The site explains its A to D grading system, which it says is based on information that is publicly available on the packages of products. The grading algorithm awards less processed foods with the highest grades, and poor grades for products with built-in nutrients that use so-called fortified additives that make them appear healthy. The site says that the only food that gets an A+ is that which you grow in your backyard or buy directly from a farmer.

Scan Before You Buy Apps

You may find Fooducate most useful while shopping in the supermarket. Its iPhone (free and $4.99 version) and Android (free and $4.99 version) apps mirror the features and sections of the website, but they also include a handy barcode scanner for quickly getting the graded data about products you’re considering purchasing.

Fooducate food tracker


The Fooducate nutrition app is very useful for comparison shopping to see which products are more healthy and why. If you register a Fooducate account, you can add items to your personal grocery list, leave comments about food items, and read the daily tips posted on the Fooducate website.

You can also log the food and beverage items you eat to keep track of the amount of calories in each serving. The app asks you to input your age, height and weight (in the Personalize settings) to help determine your body index and caloric needs. You can also use the app’s Health Tracker screen to add food that is not in the Fooducate database, as well as log the number of calories you burn by inputting physical activities.

The premium version of Fooducate includes no advertising, priority support, GMO information that reports genetically modified organisms in food items, a personalized ratings for heart health, low cholesterol, hypertension, vegetarian, and vegan profiles.

Know What You’re Eating

Fooducate says that it is not funded by the food, drug, diet or supplement industries, nor does it peddle dietary solutions and exotic supplements. The site simply seeks to help shoppers make healthier choices about the food they eat, and to effect a positive change on the food industry.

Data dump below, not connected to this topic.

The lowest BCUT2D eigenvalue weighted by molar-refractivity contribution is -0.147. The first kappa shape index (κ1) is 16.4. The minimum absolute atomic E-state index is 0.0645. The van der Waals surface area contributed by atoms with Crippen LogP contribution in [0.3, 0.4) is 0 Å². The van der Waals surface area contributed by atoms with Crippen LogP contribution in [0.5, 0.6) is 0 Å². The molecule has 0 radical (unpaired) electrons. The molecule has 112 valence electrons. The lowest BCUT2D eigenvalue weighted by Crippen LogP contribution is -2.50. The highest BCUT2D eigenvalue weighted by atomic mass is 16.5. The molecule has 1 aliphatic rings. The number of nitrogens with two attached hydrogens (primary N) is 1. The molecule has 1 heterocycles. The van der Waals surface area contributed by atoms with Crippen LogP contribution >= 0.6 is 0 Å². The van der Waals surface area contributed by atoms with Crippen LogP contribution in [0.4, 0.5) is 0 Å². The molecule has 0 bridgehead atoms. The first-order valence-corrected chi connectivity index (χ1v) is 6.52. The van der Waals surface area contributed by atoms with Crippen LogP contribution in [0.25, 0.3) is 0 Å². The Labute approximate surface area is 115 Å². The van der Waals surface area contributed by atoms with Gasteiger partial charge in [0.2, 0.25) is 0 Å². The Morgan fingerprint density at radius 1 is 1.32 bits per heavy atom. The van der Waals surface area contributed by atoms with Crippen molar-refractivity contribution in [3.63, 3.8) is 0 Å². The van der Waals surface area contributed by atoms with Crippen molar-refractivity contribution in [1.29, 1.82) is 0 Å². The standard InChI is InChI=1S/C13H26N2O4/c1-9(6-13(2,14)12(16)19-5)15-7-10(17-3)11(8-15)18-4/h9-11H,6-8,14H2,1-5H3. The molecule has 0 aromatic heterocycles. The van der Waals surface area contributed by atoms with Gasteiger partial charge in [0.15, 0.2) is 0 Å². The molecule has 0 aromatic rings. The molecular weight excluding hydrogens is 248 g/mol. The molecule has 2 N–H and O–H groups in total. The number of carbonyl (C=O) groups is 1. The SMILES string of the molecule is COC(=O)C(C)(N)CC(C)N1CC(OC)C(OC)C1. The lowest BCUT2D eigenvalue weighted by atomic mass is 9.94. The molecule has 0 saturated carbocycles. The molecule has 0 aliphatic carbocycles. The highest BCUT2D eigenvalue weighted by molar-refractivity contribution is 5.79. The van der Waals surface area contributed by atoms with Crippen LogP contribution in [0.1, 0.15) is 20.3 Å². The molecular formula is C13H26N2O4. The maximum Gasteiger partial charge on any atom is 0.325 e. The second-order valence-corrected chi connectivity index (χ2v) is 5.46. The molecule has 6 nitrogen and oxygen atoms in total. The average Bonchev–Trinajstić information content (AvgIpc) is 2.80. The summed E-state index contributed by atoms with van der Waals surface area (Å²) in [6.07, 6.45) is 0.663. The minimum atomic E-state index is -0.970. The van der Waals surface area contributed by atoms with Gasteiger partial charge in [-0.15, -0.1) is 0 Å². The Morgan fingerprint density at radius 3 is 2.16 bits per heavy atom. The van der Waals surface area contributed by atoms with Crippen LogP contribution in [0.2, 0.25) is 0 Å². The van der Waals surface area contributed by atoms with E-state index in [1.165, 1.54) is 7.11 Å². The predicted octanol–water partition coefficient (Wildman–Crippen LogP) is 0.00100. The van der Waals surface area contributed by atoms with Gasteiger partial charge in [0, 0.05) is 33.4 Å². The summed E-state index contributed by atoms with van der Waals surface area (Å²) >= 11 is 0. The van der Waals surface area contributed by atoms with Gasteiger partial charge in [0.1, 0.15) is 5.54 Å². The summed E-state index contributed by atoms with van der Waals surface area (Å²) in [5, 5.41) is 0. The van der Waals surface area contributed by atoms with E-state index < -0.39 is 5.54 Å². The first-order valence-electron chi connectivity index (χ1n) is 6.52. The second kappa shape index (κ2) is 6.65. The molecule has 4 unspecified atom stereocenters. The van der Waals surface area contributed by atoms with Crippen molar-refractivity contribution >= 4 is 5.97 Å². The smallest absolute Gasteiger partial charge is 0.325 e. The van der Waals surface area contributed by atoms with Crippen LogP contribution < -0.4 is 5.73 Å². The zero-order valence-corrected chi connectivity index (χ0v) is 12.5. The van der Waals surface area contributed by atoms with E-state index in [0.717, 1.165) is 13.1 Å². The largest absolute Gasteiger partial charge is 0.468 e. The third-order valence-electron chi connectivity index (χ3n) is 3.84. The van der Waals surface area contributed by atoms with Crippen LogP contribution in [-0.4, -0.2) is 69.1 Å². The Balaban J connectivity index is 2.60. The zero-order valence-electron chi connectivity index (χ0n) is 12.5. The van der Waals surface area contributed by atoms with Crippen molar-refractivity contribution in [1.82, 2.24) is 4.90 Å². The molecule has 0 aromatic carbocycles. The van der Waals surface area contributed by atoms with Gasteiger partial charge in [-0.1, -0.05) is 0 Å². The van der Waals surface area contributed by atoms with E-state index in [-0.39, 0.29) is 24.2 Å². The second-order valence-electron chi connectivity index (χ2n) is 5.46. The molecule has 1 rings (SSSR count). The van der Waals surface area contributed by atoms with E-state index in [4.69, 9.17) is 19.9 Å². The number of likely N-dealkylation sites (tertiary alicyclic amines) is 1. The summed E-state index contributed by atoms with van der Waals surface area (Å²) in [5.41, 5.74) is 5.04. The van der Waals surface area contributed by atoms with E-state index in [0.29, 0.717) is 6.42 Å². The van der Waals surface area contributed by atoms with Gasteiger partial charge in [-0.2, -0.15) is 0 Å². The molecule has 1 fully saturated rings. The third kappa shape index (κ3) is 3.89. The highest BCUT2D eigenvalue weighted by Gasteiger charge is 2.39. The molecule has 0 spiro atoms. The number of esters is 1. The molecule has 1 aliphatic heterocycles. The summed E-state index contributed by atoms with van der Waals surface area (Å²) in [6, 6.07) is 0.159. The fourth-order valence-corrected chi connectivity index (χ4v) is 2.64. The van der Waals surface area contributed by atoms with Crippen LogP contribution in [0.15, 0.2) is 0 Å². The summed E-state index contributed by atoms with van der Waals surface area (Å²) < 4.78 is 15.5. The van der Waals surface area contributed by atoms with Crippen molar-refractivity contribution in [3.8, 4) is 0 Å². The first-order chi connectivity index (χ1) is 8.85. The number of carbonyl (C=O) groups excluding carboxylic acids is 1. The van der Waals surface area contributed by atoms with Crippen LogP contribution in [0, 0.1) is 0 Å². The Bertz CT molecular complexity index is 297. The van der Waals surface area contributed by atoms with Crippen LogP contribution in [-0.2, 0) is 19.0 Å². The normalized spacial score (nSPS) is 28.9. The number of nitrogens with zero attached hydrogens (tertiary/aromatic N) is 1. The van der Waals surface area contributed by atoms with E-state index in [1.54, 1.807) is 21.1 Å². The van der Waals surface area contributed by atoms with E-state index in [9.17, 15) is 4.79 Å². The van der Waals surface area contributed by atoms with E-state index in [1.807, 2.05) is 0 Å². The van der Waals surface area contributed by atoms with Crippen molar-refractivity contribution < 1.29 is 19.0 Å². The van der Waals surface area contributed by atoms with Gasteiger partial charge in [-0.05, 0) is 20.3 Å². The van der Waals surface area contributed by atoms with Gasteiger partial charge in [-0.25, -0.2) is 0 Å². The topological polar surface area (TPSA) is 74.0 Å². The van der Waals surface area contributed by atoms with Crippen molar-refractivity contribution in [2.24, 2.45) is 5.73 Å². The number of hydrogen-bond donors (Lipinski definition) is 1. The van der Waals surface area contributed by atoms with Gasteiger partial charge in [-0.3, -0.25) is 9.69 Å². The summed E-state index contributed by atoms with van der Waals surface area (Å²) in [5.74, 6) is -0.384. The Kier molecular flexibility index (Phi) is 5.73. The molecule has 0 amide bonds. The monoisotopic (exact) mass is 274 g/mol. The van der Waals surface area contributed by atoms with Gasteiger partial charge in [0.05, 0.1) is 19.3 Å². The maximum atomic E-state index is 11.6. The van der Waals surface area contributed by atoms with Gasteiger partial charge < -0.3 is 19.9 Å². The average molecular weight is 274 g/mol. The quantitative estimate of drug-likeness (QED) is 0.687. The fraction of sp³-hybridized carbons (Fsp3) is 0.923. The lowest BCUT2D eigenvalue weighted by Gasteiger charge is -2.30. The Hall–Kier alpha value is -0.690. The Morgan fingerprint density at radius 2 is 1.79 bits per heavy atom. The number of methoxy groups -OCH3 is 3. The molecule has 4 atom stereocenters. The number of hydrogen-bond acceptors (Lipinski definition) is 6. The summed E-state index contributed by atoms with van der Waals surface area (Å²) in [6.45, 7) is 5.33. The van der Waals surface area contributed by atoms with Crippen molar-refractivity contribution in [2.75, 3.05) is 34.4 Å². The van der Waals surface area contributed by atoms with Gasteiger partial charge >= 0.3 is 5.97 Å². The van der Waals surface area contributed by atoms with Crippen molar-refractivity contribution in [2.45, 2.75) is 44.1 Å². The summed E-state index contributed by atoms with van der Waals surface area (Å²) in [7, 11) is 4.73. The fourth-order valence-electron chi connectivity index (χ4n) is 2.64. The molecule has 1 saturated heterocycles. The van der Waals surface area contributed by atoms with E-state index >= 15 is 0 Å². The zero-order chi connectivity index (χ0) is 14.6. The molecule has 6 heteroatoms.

Let us know what you think of Fooducate, and how it has made you more knowledgeable about your favorite foods in the comments below.

Image credit: 14/52 Value (Matt)

Affiliate Disclosure: By buying the products we recommend, you help keep the site alive. Read more.

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  1. Thu P
    September 6, 2013 at 9:49 pm

    Impressed with how much data they have on here already. Will check it out.

  2. Dean Sherwin
    September 6, 2013 at 8:31 am

    Damn. I hope they make an International version. This looks great.

  3. Poster
    September 5, 2013 at 2:57 pm

    To much of the food information is outdated!!! Came across several items where the ingredient lists were wrong. e.g. Sunchips

    • Bakari Chavanu
      September 5, 2013 at 6:14 pm

      The app allows you to leave comments and provide corrections. Did you try that?

  4. Tim B
    September 5, 2013 at 12:32 am

    Great article, I just wish the app was available outside of the US. Oh well, I'll stick to reading the packaging for the timebeing.

    • Bakari Chavanu
      September 5, 2013 at 6:13 pm

      Tim, yeah that's too bad the app is not available outside of the US. I couldn't find that information on the site.

  5. Bakari Chavanu
    September 4, 2013 at 7:28 pm

    Guy M, thanks for the feedback. Always appreciated.

  6. Guy M
    September 4, 2013 at 6:01 pm

    That's very cool, Bakari. Thanks for digging this up and reviewing it. This is what Information Technology should be about - helping people live better.